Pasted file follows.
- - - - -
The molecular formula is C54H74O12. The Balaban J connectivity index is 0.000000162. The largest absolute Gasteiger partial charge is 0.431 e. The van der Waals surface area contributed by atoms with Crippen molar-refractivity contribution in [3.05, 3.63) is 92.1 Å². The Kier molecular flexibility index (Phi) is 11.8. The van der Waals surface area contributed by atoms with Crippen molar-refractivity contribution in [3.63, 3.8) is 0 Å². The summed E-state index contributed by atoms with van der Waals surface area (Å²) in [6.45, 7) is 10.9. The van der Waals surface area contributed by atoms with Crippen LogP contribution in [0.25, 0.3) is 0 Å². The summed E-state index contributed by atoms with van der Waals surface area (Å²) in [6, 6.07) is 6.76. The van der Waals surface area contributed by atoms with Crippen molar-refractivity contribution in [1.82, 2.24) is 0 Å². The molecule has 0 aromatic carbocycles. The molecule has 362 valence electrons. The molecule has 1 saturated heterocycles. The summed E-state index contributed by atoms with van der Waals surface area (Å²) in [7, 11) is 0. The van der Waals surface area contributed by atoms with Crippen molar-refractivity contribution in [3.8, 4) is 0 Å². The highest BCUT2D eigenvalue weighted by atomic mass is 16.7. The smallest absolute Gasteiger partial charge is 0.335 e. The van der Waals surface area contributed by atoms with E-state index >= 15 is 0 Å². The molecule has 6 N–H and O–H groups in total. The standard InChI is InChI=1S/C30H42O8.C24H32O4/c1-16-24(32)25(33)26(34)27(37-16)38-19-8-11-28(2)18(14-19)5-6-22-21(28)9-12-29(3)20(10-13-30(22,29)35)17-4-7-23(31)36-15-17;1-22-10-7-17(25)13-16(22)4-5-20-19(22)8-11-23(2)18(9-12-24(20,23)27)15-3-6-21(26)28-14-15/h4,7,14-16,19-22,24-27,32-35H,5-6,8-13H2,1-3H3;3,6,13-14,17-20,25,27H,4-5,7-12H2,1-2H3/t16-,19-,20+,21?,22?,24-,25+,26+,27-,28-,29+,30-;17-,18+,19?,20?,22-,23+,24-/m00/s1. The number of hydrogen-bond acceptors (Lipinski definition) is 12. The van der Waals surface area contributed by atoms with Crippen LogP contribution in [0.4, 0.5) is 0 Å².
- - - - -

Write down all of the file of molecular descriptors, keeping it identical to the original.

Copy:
The molecular formula is C54H74O12. The Balaban J connectivity index is 0.000000162. The largest absolute Gasteiger partial charge is 0.431 e. The van der Waals surface area contributed by atoms with Crippen molar-refractivity contribution in [3.05, 3.63) is 92.1 Å². The Kier molecular flexibility index (Phi) is 11.8. The van der Waals surface area contributed by atoms with Crippen molar-refractivity contribution in [3.63, 3.8) is 0 Å². The summed E-state index contributed by atoms with van der Waals surface area (Å²) in [6.45, 7) is 10.9. The van der Waals surface area contributed by atoms with Crippen LogP contribution in [0.25, 0.3) is 0 Å². The summed E-state index contributed by atoms with van der Waals surface area (Å²) in [6, 6.07) is 6.76. The van der Waals surface area contributed by atoms with Crippen molar-refractivity contribution in [1.82, 2.24) is 0 Å². The molecule has 0 aromatic carbocycles. The molecule has 362 valence electrons. The molecule has 1 saturated heterocycles. The summed E-state index contributed by atoms with van der Waals surface area (Å²) in [7, 11) is 0. The van der Waals surface area contributed by atoms with Crippen molar-refractivity contribution in [3.8, 4) is 0 Å². The highest BCUT2D eigenvalue weighted by atomic mass is 16.7. The smallest absolute Gasteiger partial charge is 0.335 e. The van der Waals surface area contributed by atoms with E-state index >= 15 is 0 Å². The molecule has 6 N–H and O–H groups in total. The standard InChI is InChI=1S/C30H42O8.C24H32O4/c1-16-24(32)25(33)26(34)27(37-16)38-19-8-11-28(2)18(14-19)5-6-22-21(28)9-12-29(3)20(10-13-30(22,29)35)17-4-7-23(31)36-15-17;1-22-10-7-17(25)13-16(22)4-5-20-19(22)8-11-23(2)18(9-12-24(20,23)27)15-3-6-21(26)28-14-15/h4,7,14-16,19-22,24-27,32-35H,5-6,8-13H2,1-3H3;3,6,13-14,17-20,25,27H,4-5,7-12H2,1-2H3/t16-,19-,20+,21?,22?,24-,25+,26+,27-,28-,29+,30-;17-,18+,19?,20?,22-,23+,24-/m00/s1. The number of hydrogen-bond acceptors (Lipinski definition) is 12. The van der Waals surface area contributed by atoms with Crippen LogP contribution in [0.4, 0.5) is 0 Å².